Defined benefit pension plans probably did well in Japan and poorly in the United States during the first quarter.[@@]
Analysts in the Stamford, Conn., office of Towers Perrin Inc. found that Japan led the firm’s quarterly pension plan climate survey with a 1.22-percentage point increase in funding levels at a typical “benchmark” plan.
The United States came in last. In the United States, the funding level at the benchmark plan fell 2.22 percentage points. That means the typical U.S. defined benefit plan may have only about 63% of the amount of assets it needs to cover its obligations to plan participants, according to a summary of the survey results.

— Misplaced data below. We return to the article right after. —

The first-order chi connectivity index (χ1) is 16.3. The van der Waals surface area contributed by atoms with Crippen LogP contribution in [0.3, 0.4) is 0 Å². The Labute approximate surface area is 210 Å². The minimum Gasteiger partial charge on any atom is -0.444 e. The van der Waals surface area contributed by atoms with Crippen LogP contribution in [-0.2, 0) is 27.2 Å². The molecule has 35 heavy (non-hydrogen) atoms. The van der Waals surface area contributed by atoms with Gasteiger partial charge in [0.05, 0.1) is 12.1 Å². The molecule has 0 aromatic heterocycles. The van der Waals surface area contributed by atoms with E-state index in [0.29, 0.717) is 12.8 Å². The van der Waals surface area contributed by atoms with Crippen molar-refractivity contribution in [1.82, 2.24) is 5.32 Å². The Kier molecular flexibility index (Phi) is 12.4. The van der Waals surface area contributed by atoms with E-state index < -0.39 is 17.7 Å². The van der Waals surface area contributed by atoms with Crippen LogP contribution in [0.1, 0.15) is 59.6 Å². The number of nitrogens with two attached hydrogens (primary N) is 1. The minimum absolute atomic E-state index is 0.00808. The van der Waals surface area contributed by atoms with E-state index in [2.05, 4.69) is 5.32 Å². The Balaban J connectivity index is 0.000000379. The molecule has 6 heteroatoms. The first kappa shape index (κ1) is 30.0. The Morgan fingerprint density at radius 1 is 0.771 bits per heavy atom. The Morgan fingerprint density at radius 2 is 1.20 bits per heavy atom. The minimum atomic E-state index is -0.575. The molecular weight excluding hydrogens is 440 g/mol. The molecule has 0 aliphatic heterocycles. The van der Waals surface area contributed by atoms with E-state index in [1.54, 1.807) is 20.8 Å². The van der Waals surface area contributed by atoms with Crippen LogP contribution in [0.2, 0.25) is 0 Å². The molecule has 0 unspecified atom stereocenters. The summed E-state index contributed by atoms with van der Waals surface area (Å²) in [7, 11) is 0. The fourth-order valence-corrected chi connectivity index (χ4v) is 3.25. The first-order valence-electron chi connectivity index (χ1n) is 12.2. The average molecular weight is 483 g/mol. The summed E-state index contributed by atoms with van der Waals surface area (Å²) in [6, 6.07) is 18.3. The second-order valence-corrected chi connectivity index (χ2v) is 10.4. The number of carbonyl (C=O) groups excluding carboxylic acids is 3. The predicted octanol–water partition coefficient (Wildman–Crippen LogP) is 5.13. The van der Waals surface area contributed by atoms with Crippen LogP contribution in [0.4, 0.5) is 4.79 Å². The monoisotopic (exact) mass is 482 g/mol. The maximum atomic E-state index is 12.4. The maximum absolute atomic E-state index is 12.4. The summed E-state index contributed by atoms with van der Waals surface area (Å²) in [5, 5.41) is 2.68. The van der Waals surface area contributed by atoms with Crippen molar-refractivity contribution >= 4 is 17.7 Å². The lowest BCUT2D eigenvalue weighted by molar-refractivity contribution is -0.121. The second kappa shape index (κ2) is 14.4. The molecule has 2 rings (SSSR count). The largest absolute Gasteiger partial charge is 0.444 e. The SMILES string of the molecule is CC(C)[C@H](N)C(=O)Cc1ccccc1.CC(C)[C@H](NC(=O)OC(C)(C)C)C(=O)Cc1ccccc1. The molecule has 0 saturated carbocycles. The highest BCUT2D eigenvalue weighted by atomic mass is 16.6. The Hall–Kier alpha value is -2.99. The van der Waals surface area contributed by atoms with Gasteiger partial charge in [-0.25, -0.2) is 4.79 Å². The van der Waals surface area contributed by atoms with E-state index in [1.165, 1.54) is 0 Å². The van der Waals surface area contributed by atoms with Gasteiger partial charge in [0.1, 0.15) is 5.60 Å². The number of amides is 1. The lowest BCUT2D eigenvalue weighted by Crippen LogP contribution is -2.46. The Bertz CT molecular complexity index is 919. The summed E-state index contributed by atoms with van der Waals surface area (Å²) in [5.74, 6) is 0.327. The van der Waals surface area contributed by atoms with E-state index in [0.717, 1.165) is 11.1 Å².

Even though short-term interest rates are up in the United States, U.S. plan sponsors have suffered from a continuing slump in long-term interest rates, according to Towers Perrin researchers.
In addition, U.S. stock market returns have been particularly weak, the analysts write.